Yesterday, the South China Morning Post reported how Beijing's central propaganda department has instructed mainland media organisations not to give air time or column inches to foreign bank economists worried about the dangers posed by China's ballooning debt levels.
As a crisis prevention measure, that's like thinking you can eliminate the threat of a fire by disabling your alarm.
Yet while Beijing is keen to play down the risks, private sector analysts are getting increasingly concerned.
Most believe that China's economic growth rate is likely to stay above 7 per cent over the next couple of years at least. That's what China's leaders have decided is the slowest acceptable growth rate, and recent history shows they have the tools to support economic growth as well as the willingness to use them.
But although a painful period of deleveraging which pushes growth below, say, 5 per cent may not be the most probable outcome for the Chinese economy, it remains a possibility. And the effects should China experience such a hard landing would be so severe and so widespread that the scenario, unlikely though it may be, merits careful examination.
Asia's private sector analysts clearly think so. In a report published yesterday, Tim Condon, the chief economist for Asia at Dutch banking giant ING, argued that just as China's rapid growth in the 2000s lifted economies across the world, so a Chinese slowdown will inevitably cause casualties.
A 30 per cent deceleration in China's growth rate could lead to a halving in global export growth, he estimated. "Investors should be prepared for a crisis or two in emerging markets," he warned.
Also this week, economist Wang Tao and her colleagues at Swiss bank UBS pointed out that Hong Kong is particularly vulnerable to a Chinese slowdown. Mainland visitors account for 30 per cent of the city's retail sales, they noted, while exposure to China makes up almost 20 per cent of the local banking system's assets.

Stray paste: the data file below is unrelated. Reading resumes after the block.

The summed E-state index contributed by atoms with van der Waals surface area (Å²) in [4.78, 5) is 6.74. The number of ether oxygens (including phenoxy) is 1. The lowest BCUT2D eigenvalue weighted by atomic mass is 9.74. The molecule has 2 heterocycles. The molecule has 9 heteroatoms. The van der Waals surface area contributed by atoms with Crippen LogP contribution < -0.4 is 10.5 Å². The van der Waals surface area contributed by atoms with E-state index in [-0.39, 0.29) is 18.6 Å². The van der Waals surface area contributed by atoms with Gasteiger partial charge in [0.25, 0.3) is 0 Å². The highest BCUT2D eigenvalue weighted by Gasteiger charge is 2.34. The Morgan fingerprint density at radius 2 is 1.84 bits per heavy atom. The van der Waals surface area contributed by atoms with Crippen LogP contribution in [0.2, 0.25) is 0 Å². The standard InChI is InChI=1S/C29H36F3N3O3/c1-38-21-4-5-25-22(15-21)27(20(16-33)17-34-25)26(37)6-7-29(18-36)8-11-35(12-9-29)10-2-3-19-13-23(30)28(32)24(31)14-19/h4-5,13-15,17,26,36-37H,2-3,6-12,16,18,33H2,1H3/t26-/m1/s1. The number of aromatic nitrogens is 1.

Markets that export to the mainland would also be hurt by a hard landing, especially if their exports are driven by domestic demand rather than the mainland's processing for re-export trade. Among the most exposed are Taiwan and Korea, both of whose exports to the mainland are worth more than 6 per cent of their GDP.
Way off the charts, however, stands Mongolia. Not only are almost 90 per cent of Mongolia's exports bought by China, but in recent years the country has seen a massive boom in credit funded by foreign capital inflows; inflows which would quickly vanish if Chinese growth were to slump.
Happily, it is possible to take out insurance against a hard landing. To make things easy, Jonathan Garner and the cross-asset research team at Morgan Stanley have compiled a list of the markets most likely to be affected, and worked out how investors can hedge against any coming slump.
For example, they estimate that a hard landing in China would depress the earnings per share of Hang Seng Index companies by 25 per cent, which in turn would drive a 32 per cent fall in the index level.
For protection, Morgan Stanley recommends that investors should buy one year put options on the index, which would pay out five times over if their forecast proves accurate.
Alternatively, investors could buy out-of-the-money put options on the yuan in Hong Kong's offshore market. A hard landing, believe Morgan Stanley's analysts, could see the Chinese currency fall by 16 per cent against the US dollar in the offshore market, in which case their hedge would pay out almost 17 times over.
The analysts at all three banks are careful to stress that a Chinese hard landing is still an unlikely "tail risk".
Nevertheless, it is a safe bet that none of them will getting an invitation to expound their views in the mainland's media.